According to one of the study’s authors, Dr. Deborah Tate, director of the Weight Research Program at the University of North Carolina–Chapel Hill, “Daily weighing helps with self-regulation and directly linking eating and activity behaviors with weight. You can quickly see very small daily changes in weight of 0.1 or 0.2 lbs. that tell you whether your current eating and activity are enough to help you lose weight or if you need to do more.” This study adds to previous studies that also reported that those who weigh themselves more frequently lose more weight and are less likely to gain weight over time.
However, many dietitians don’t recommend frequent weigh-ins for fear that their weight loss clients will be discouraged if the number increases or obsessed with the scale. However, according to Tate: “We conducted two other studies – both included overweight and obese adults without eating disorders – and both studies showed that beginning to weigh daily was not harmful in terms of eating disorder or depressive symptoms.”
Other dietitians are against traditional scales because they can’t account for body composition. “I don't recommend using the scale at all,” says registered dietitian Stephanie Mull of the George Washington University Weight Management and Human Performance Lab in Ashburn, Virginia. “We have many clients who see little changes in overall weight, but have significant reductions in body fat. That is why we use dual-energy X-ray absorptiometry or InBody assessment to accurately measure fat and lean tissue of our clients."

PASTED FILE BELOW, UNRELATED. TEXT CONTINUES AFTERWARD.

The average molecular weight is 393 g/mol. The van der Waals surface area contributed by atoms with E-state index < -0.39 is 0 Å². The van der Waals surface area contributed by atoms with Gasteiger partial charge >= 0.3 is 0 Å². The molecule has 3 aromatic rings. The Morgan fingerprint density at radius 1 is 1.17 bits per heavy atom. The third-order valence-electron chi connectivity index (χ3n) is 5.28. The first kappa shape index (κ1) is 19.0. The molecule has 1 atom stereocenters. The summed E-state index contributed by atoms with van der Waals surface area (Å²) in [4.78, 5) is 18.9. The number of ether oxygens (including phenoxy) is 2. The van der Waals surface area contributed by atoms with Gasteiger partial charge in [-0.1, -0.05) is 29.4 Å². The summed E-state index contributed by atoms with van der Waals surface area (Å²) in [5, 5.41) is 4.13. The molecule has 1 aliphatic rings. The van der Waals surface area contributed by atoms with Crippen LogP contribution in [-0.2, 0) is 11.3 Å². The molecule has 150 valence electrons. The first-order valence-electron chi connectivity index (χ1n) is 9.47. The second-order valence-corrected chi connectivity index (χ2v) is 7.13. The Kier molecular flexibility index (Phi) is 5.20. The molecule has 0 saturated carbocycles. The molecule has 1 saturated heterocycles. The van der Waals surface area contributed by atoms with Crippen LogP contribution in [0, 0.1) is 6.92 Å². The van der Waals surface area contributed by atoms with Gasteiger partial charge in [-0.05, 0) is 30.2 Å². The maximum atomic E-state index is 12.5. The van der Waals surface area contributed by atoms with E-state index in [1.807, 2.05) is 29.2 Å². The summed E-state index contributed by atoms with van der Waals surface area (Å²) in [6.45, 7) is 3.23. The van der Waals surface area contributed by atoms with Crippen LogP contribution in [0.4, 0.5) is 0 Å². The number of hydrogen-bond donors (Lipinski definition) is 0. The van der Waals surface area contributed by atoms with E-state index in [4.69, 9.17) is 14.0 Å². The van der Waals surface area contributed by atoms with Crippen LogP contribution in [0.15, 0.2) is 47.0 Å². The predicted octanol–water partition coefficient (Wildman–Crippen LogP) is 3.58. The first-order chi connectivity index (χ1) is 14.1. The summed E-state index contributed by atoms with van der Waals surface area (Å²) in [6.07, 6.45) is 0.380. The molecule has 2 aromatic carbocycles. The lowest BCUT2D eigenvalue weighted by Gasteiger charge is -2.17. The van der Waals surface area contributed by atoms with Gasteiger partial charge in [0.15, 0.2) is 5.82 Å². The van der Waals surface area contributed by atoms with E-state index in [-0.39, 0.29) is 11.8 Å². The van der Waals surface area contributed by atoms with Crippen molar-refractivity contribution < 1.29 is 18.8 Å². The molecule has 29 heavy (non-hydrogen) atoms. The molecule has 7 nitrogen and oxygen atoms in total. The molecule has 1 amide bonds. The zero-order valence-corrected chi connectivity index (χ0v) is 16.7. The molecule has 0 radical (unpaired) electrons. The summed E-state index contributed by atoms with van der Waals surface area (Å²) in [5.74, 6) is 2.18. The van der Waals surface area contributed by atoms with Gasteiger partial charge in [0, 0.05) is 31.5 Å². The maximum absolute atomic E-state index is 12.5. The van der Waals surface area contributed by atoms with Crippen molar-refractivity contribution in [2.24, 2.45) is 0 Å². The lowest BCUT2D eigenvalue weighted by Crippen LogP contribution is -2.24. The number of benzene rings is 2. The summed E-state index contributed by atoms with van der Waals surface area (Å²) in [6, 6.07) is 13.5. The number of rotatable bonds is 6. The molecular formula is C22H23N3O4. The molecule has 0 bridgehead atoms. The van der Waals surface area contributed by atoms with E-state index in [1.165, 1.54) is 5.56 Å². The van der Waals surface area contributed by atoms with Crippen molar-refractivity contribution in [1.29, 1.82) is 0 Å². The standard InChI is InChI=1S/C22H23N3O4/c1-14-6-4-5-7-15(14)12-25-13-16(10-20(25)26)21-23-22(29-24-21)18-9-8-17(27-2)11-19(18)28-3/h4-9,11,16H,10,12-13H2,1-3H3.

Bottom line: If you like setting goals and can use the number on the scale as objective data (without judging or attaching negative emotions to the number), I recommend trying frequent weigh-ins. If you're in the market for a new scale, consider a scale with bioelectric impedance so you can see changes in percent body fat. Other ways to help determine if you’re losing body fat is to measure your waist circumference every three weeks; if you’re losing inches from your waistline, you’re reducing body fat. You may just be surprised to find out how this simple daily habit can help improve your diet and your success during personal training sessions.
Author: Julie Upton (U.S. News & World Report)
Do This Every Day, and You May Lose 20 Pounds in 6 Months